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Mapping Nature’s Strongholds

Nature's Strongholds:
Strong vs. Less Resilient Landscapes
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Much as a castle’s keep served as a haven of last retreat for its residents, a new study by The Nature Conservancy has identified “nature’s strongholds” across the Northeast that are predicted to help plants, animals and people withstand the growing impacts of climate change.

The study analyzed 156 million acres from Virginia to Maine’s Canadian border.

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Scientists grouped landscapes into “neighborhoods” that were rated by:

Complexity — Can species seek new habitat at different topographies, geologies and elevations?

Permeability — Can species move freely, or are they blocked by roads, dams or other development?

Corridors — Can species relocate to new neighborhoods?

The most resilient landscapes in Connecticut include the Eightmile River watershed, Meshomasic State Forest and Mount Riga-North Canaan.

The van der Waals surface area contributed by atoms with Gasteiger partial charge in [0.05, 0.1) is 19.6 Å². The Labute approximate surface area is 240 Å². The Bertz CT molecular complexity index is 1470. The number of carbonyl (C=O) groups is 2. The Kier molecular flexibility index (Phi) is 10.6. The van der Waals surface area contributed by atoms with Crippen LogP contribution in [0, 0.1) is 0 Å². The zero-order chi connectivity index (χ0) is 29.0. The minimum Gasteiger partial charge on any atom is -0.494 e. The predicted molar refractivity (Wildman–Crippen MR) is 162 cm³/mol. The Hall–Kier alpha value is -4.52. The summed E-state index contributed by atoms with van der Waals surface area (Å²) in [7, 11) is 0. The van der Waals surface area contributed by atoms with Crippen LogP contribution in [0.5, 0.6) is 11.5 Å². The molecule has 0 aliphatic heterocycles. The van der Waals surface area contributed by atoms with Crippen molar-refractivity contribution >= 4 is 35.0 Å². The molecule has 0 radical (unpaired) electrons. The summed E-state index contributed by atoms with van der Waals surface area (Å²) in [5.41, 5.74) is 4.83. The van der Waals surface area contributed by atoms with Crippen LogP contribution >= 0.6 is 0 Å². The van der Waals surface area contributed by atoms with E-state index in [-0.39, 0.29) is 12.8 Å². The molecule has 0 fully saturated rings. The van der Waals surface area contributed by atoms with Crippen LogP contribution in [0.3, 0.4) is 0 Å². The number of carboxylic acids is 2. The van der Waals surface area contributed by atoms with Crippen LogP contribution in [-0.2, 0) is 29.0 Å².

While these strongholds provide hope, scientists warn that reducing the impact of climate change is still a high priority, and that these landscapes could lose their shielding ability if not protected.

The reports combine to inform the Conservancy’s work across New England in the coming decades. With these tools for conserving rare species and diverse natural communities, we can best focus our work to protect and restore healthy, resilient landscapes.

Graphic caption: Conservancy scientists recently rated 156 million acres across the Northeast for their ability to help species survive climate impacts. In the Bay State, floodplain forests, water sources and even a military reservation were found to have the highest resilience with respect to their setting. © k.reed/vindesign
 

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